I admit it — I’ve chuckled at Saturday Night Live’s recurring set called “The Rock Obama” where the white guy who normally plays Barack Obama gets angry and turns into a character something like the Hulk but played by Dwayne “The Rock” Johnson. Because yeah, who doesn’t want to see Obama give Max Baucus and Mitch McConnell (or someone — anyone) the beatdown they deserve.

I had to sit down and figure out what bothered me about this skit. Here’s what I’ve come down on. Watch the latest one above and then read my take. Then — let me know what you think.

The thing about “The Rock Obama” is that it feels like a white fantasy. It’s intended to be a send-up of Obama’s perceived weakness — that’s he too soft on his critics and those who don’t have America’s best interests at heart. Yet, it smells a little like, boy, what if that incredibly elegant, cultured, compassionate, rational, intelligent man really — deep deep down — was hiding his true Mandingo spirit from us all. What would a hunky, half literate savage Obama dressed like a dangerous escaped slave whose answer to injustice was as simple as throwing someone out of a window or ripping off their arm — a man whose vocabulary if he didn’t get what he wanted was only violence — be like? Would it be hot? Does Michelle ever get a piece of that action?

Oh Lordy — pardon me if I swoon…NOT.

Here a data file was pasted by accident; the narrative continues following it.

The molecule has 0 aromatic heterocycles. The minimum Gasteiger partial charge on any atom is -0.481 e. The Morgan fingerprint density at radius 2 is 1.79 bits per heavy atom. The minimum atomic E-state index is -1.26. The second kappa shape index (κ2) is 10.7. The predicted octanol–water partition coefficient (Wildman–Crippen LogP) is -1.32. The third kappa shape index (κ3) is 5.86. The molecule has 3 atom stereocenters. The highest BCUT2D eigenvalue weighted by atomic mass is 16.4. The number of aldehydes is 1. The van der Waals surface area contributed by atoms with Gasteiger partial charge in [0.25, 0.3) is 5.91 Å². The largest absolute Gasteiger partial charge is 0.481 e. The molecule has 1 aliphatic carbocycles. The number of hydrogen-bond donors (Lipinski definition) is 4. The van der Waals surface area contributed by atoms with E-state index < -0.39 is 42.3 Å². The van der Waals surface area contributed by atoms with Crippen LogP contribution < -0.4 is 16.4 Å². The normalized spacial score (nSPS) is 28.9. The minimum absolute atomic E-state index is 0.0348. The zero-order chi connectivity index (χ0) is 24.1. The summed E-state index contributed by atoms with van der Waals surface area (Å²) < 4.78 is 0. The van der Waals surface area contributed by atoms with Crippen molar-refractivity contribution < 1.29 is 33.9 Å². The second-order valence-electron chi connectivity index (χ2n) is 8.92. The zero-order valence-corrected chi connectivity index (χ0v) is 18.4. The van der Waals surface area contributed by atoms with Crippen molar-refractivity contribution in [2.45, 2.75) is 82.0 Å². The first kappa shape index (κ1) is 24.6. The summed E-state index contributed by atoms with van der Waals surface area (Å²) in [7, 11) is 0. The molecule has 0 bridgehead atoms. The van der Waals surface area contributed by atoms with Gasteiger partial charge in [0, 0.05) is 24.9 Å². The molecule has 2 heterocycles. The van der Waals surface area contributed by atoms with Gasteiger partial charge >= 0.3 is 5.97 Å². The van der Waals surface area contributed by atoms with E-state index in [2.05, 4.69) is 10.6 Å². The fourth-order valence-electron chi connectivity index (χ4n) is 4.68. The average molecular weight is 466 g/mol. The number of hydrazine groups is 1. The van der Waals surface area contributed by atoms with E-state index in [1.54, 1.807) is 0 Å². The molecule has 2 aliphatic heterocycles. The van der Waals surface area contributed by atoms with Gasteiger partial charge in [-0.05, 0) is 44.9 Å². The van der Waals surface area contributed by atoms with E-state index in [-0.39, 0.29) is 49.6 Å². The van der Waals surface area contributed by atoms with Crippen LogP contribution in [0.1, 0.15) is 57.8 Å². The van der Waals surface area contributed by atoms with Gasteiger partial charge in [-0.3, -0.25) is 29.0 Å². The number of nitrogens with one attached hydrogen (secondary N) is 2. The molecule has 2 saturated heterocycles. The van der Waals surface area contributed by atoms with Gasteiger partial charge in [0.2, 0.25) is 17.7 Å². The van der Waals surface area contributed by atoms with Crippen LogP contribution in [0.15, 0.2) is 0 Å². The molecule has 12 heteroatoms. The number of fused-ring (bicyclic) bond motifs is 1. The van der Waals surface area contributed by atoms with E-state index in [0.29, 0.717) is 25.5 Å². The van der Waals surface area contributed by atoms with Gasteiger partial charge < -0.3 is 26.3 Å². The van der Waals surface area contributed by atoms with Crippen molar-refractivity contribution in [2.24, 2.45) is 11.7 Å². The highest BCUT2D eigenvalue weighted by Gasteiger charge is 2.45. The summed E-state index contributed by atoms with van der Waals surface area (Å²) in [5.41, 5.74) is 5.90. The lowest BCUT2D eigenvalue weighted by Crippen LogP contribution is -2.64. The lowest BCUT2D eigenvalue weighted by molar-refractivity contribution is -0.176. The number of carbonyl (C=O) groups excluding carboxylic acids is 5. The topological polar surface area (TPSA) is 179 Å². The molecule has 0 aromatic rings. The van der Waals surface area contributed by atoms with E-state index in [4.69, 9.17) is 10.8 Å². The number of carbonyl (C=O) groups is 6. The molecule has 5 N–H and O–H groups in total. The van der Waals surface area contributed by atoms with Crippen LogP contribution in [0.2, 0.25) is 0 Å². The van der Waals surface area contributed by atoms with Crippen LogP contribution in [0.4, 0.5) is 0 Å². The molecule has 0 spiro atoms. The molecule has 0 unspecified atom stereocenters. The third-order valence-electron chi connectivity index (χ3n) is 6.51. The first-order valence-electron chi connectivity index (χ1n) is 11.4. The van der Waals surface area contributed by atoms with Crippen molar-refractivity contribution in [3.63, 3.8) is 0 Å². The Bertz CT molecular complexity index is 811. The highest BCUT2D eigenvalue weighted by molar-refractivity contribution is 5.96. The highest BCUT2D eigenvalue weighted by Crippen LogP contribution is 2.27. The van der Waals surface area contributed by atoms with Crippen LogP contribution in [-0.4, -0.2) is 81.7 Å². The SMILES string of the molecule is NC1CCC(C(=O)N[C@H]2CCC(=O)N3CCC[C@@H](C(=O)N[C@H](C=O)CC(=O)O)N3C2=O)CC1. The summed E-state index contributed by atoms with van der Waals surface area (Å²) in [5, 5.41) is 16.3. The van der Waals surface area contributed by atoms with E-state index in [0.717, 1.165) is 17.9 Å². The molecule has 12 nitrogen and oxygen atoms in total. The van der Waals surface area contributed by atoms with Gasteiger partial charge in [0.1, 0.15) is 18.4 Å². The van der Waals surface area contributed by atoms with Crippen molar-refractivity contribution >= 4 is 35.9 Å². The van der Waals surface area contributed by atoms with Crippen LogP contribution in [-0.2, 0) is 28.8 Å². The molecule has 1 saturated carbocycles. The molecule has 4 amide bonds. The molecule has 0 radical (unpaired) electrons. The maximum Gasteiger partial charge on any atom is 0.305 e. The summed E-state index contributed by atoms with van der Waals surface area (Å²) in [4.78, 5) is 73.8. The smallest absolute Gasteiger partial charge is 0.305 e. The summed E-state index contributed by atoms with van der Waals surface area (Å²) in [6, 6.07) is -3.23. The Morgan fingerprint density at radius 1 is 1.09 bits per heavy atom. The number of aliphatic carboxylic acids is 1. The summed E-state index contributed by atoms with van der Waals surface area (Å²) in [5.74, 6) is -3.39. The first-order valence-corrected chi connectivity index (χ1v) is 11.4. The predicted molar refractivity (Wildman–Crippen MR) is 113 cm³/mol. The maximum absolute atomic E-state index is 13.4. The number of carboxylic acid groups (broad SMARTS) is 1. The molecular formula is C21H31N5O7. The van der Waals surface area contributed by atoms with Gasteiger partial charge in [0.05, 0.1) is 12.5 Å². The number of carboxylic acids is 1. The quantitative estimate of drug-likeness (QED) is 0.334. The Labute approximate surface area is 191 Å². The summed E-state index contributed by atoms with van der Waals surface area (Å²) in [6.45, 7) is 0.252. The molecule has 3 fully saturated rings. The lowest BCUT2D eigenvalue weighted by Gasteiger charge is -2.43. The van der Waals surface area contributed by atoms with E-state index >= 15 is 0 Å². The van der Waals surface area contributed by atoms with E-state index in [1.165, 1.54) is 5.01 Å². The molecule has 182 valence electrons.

See, this is what’s messed up about racism. Even when someone is trying hard not to be — the old archetypes we’ve been fed show up to mess with our minds again. Now Dwayne is half-black and half Samoan so I’m guessing he wouldn’t do this skit if he truly understood the deeply layered, historically based racism behind it. I’d encourage SNL to re-think this skit a bit and make it just a tiny bit less racism-perpetuating. I’d suggest picking up a copy of Claude Levi-Strauss’ The Savage Mind to help you work through your issues. Thanks in advance.

Also — hold up, wait a minute: violence is never the answer. Not from Obama and not from anyone. I think Tyson and Holyfield sitting down on Oprah was a true example of real black men in action — how powerful, moving and transformative nonviolence can be. These aren’t the black men you see in the movies (yet). These were real men who didn’t have to shoot each other to express themselves. I hope the young bloods watch and learn. What Holyfield and Tyson did that day was braver, tougher and more dramatic than any fight you’ll ever see.

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